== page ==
Thursday, August 14, 2014

Seven percent of GBIF data is usable - quick thoughts on Hjarding et al. 2014

Update: Angelique Hjarding and her co-authors have responded in a guest post on iPhylo.

The quality and fitness for use of GBIF-mobilised data is a topic of interest to anyone that uses GBIF data. As an example, a recent paper on African chameleons comes to some rather alarming conclusions concerning the utility of GBIF data:

Hjarding, A., Tolley, K. A., & Burgess, N. D. (2014, July 10). Red List assessments of East African chameleons: a case study of why we need experts. Oryx. Cambridge University Press (CUP). doi:10.1017/s0030605313001427

Here's the abstract (unfortunately the paper is behind a paywall):

The IUCN Red List of Threatened Species uses geographical distribution as a key criterion in assessing the conservation status of species. Accurate knowledge of a species’ distribution is therefore essential to ensure the correct categorization is applied. Here we compare the geographical distribution of 35 species of chameleons endemic to East Africa, using data from the Global Biodiversity Information Facility (GBIF) and data compiled by a taxonomic expert. Data screening showed 99.9%of GBIF records used outdated taxonomy and 20% had no locality coordinates. Conversely the expert dataset used 100%up-to-date taxonomy and only seven records (3%) had no coordinates. Both datasets were used to generate range maps for each species, which were then used in preliminary Red List categorization. There was disparity in the categories of 10 species, with eight being assigned a lower threat category based on GBIF data compared with expert data, and the other two assigned a higher category. Our results suggest that before conducting desktop assessments of the threatened status of species, aggregated museum locality data should be vetted against current taxonomy and localities should be verified. We conclude that available online databases are not an adequate substitute for taxonomic experts in assessing the threatened status of species and that Red List assessments may be compromised unless this extra step of verification is carried out.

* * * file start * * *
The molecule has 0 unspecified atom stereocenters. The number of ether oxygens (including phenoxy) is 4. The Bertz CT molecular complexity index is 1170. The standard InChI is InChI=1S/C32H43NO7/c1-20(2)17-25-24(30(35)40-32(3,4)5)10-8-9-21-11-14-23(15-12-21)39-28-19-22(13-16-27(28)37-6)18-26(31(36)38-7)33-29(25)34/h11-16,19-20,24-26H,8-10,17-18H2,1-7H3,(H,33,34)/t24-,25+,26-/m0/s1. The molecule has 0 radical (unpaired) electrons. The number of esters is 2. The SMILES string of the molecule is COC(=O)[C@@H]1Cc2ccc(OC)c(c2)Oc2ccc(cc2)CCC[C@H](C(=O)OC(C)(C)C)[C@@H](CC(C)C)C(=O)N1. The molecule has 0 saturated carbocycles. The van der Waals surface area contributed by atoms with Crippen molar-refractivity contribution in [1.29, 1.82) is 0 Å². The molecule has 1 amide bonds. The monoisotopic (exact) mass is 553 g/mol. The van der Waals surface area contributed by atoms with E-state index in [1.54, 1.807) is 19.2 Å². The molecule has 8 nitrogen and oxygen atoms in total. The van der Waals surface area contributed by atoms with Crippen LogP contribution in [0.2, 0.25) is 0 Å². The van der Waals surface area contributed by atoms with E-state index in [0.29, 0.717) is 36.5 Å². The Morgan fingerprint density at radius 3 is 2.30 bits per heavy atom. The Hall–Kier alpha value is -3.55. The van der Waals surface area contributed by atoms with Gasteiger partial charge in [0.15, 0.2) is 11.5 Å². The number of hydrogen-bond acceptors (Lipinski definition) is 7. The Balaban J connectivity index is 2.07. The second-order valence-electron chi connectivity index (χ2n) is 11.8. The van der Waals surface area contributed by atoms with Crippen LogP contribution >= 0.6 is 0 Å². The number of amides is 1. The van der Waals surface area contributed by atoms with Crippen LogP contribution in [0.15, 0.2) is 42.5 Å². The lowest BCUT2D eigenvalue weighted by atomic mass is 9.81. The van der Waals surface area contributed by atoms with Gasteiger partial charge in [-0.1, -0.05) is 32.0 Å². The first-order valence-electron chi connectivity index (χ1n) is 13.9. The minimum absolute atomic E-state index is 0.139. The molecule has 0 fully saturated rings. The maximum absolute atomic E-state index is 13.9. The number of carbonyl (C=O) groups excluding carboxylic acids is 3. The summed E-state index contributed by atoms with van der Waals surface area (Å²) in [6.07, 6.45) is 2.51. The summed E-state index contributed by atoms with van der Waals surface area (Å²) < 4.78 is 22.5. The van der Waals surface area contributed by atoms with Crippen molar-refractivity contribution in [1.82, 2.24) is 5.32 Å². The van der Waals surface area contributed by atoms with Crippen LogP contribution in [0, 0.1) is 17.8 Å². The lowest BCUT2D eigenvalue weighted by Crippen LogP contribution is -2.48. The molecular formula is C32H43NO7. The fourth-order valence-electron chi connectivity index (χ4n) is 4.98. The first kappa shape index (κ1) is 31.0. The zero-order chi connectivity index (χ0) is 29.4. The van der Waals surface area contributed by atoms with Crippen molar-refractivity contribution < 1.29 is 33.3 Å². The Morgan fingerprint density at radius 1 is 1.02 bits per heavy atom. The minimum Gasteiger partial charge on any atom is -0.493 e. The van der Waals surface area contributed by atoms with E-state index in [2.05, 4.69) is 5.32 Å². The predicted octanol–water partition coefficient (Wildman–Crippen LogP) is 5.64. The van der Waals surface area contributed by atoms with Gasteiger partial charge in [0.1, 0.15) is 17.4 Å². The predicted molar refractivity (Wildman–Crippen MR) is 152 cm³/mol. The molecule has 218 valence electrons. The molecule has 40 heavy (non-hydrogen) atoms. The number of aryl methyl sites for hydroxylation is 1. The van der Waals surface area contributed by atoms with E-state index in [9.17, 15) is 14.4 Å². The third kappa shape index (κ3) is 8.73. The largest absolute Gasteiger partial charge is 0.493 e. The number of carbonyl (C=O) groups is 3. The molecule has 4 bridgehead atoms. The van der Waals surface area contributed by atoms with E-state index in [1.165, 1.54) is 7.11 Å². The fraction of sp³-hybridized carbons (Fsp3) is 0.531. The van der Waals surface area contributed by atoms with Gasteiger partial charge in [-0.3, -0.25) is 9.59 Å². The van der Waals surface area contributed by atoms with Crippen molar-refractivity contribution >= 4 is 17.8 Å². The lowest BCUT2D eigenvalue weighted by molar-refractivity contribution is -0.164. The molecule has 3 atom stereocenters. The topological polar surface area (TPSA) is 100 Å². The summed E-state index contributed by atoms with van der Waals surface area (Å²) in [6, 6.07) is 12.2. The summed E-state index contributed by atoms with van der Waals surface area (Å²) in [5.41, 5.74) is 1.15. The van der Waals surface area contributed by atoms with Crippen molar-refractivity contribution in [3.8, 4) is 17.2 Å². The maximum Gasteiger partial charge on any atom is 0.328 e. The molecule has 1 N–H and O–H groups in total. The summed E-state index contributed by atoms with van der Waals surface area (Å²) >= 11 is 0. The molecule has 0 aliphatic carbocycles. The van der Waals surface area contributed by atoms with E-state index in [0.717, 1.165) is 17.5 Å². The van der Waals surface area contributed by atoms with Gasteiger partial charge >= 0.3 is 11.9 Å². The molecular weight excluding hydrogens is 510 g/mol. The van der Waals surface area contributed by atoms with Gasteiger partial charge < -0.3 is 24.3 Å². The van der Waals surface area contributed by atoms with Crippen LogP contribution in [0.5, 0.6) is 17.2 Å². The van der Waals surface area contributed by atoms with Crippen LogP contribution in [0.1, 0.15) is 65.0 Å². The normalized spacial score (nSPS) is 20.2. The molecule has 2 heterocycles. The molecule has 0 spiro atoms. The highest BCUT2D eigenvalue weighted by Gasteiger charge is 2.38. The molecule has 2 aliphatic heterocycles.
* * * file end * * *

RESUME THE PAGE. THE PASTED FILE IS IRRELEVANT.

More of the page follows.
The authors used two data sets, one from GBIF, the other provided by an expert to compute the conservation status for each chameleon species endemic to Kenya and/or Tanzania. After screening the GBIF data for taxonomic and geographic issues, a mere 7% of the data remained - 93% of the 2304 records downloaded from GBIF were discarded.

This study raises a number of questions, some of which I will touch on here. Before doing so, it's worth noting that it's unfortunate that neither of the two data sets used in this study (the data downloaded from GBIF, and the expert data set assembled by Colin Tilbury) are provided by the authors, so our ability to further explore the results is limited. This is a pity, especially now that citable data repositories such as Dryad and Figshare are available. The value of this paper would have been enhanced if both datasets were archived.

Below is Table 1 from the paper, "Museums from which locality records for East African chameleons were obtained for the expert and GBIF datasets":

MuseumExpert datasetGBIF
Afrika Museum, The Netherlandsx
American Museum of Natural History, USAx
Bishop Museum, USAx
British Museum of Natural History, UKx
Brussels Museum of Natural Sciences, Belgiumx
California Academy of Sciences, USAx
Ditsong Museum, South Africaxx
Los Angeles County Museum of Natural History, USAx
Museum für Naturkunde, Germanyx
Museum of Comparative Zoology (Harvard University), USAx
Naturhistorisches Museum Wien, Austriax
Smithsonian Institution, USAx
South African Museum, South Africax
Trento Museum of Natural Sciences, Italyx
University of Dar es Salaam, Tanzaniax
Zoological Research Museum Alexander Koenig, Germanyx